The Abedju Cipher July 2009 N/A White Wolf Publishing Only released digitally.
Night Horrors: The Unbidden January 2010 978-1-58846-378-4 White Wolf Publishing
Mage Chronicler's Guide July 2010 978-1-58846-386-9 White Wolf Publishing
Mage Noir March 2011 N/A White Wolf Publishing
Imperial Mysteries January 2012 N/A White Wolf Publishing
Left-Hand Path November 7, 2012[11] N/A Onyx Path Publishing[11]
Mage Translation Guide May 27, 2013[12] N/A Onyx Path Publishing[12] Guide for porting elements between Mage: The Ascension and Mage: The Awakening[12]

Second edition (2016–present)[edit]

Game books for Mage: The Awakening's second edition
Title Original release ISBN Publisher Notes
Mage: The Awakening Second Edition May 4, 2016[13] N/A Onyx Path Publishing[13] Core rulebook for the game's second edition[13]
Signs of Sorcery June 19, 2019[14] N/A Onyx Path Publishing[14] Sourcebook for supernatural mysteries[14]
Night Horrors: Nameless and Accursed March 11, 2020[15] N/A Onyx Path Publishing[15] Sourcebook for awakened antagonists[15]
Tome of the Pentacle TBA TBA Onyx Path Publishing[16] Sourcebook about the history of each order[16]

Related media[edit]

White Wolf Publishing released an adaptation of Mage: The Awakening by Eddy Webb for the live-action role-playing game Mind's Eye Theatre in 2007.[17]


  1. ^ "2006 Nominees and Winners – ENNIE Awards". Archived from the original on 2021-06-07.
  2. ^ a b c d "'Mage: The Awakening' up to 400 pages". ICv2. GCO. 2005-07-26. Archived from the original on 2021-01-26. Retrieved 2021-09-05.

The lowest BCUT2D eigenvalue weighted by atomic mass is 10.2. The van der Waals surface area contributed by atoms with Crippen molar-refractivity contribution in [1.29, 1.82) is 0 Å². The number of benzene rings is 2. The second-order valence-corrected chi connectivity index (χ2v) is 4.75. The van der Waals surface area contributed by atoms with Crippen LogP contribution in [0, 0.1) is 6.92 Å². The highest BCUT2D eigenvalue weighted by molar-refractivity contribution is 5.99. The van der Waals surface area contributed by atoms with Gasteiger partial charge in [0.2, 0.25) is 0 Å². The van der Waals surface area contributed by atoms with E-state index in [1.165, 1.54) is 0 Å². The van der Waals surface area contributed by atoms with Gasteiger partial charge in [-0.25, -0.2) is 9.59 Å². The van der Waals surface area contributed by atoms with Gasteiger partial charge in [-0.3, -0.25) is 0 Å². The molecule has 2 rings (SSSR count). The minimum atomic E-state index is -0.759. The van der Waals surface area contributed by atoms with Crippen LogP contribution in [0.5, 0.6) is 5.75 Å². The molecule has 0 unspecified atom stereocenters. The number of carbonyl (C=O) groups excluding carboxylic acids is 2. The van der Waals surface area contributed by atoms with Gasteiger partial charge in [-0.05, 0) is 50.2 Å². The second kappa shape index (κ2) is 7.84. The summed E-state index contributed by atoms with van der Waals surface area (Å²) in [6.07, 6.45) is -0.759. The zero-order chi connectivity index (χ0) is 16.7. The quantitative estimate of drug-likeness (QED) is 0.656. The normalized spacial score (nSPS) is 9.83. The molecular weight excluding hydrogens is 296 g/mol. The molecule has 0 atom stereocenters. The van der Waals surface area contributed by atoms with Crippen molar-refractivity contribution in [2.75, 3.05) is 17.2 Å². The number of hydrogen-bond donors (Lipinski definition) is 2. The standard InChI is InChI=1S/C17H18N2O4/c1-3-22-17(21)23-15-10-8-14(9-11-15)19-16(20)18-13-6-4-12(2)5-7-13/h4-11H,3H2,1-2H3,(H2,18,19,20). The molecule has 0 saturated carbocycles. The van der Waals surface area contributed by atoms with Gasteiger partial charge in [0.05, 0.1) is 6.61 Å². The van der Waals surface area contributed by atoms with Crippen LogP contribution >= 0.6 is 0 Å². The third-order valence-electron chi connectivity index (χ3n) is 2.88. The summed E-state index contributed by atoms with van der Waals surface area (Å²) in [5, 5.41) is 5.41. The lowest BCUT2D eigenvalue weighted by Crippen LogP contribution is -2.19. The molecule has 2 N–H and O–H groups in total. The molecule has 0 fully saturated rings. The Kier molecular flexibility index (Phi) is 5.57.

3. ^ a b Barkå, Jonas. "Boston Unveiled". Fenix (in Swedish). Åskfågeln. Archived from the original on 2010-08-18. Retrieved 2021-09-06.
  4. ^ a b Barkå, Jonas. "Sanctum and Sigil". Fenix (in Swedish). Åskfågeln. Archived from the original on 2010-08-18. Retrieved 2021-09-06.
  5. ^ a b Barkå, Jonas. "Legacies: The Sublime". Fenix (in Swedish). Åskfågeln. Archived from the original on 2010-08-18. Retrieved 2021-09-06.
  6. ^ a b "Monte Cook continues Arcana Evolved". ICv2. GCO. 2005-11-28. Archived from the original on 2021-09-05. Retrieved 2021-09-06.
  7. ^ a b "The Saving Throw". RPGamer. 2006-04-12. Archived from the original on 2021-09-06. Retrieved 2021-09-05.
  8. ^ Barkå, Jonas. "Tome of the Watchtowers". Fenix (in Swedish). Åskfågeln. Archived from the original on 2010-08-18. Retrieved 2021-09-06.
  9. ^ a b Barkå, Jonas. "Tome of the mysteries". Fenix (in Swedish). Åskfågeln. Archived from the original on 2010-08-18. Retrieved 2021-09-06.
  10. ^ a b Roos, Åsa. "Banishers". Fenix (in Swedish). Åskfågeln. Archived from the original on 2011-05-27. Retrieved 2021-09-06.
  11. ^ a b Watson, Ian A. A. (2012-11-07). "New Release: Left-Hand Path". Onyx Path Publishing. Archived from the original on 2017-12-26. Retrieved 2021-09-05.
  12. ^ a b c Watson, Ian A. A. (2013-05-27). "New release: Mage Translation Guide". Onyx Path Publishing. Archived from the original on 2020-12-29. Retrieved 2021-09-05.
  13. ^ a b c Watson, Ian A. A. (2016-05-04). "Now Available: Mage: The Awakening 2nd Edition". Onyx Path Publishing. Archived from the original on 2020-11-08. Retrieved 2021-09-05.
  14. ^ a b c Watson, Ian A. A. (2019-06-19). "Now Available: Blood Sea 5e and Signs of Sorcery!". Onyx Path Publishing. Archived from the original on 2020-11-08. Retrieved 2021-09-05.
  15. ^ a b c Watson, Ian A. A. (2020-03-11). "Now Available: Haunting Shadows and Nameless & Accursed!". Onyx Path Publishing. Archived from the original on 2020-10-28. Retrieved 2021-09-05.
  16. ^ a b "Current Projects". Onyx Path Publishing. Archived from the original on 2021-09-05. Retrieved 2021-09-05.
  17. ^ "White Wolf adds 'Mage' LARP". ICv2. GCO. 2006-09-12. Archived from the original on 2021-09-05. Retrieved 2021-09-05.

External links[edit]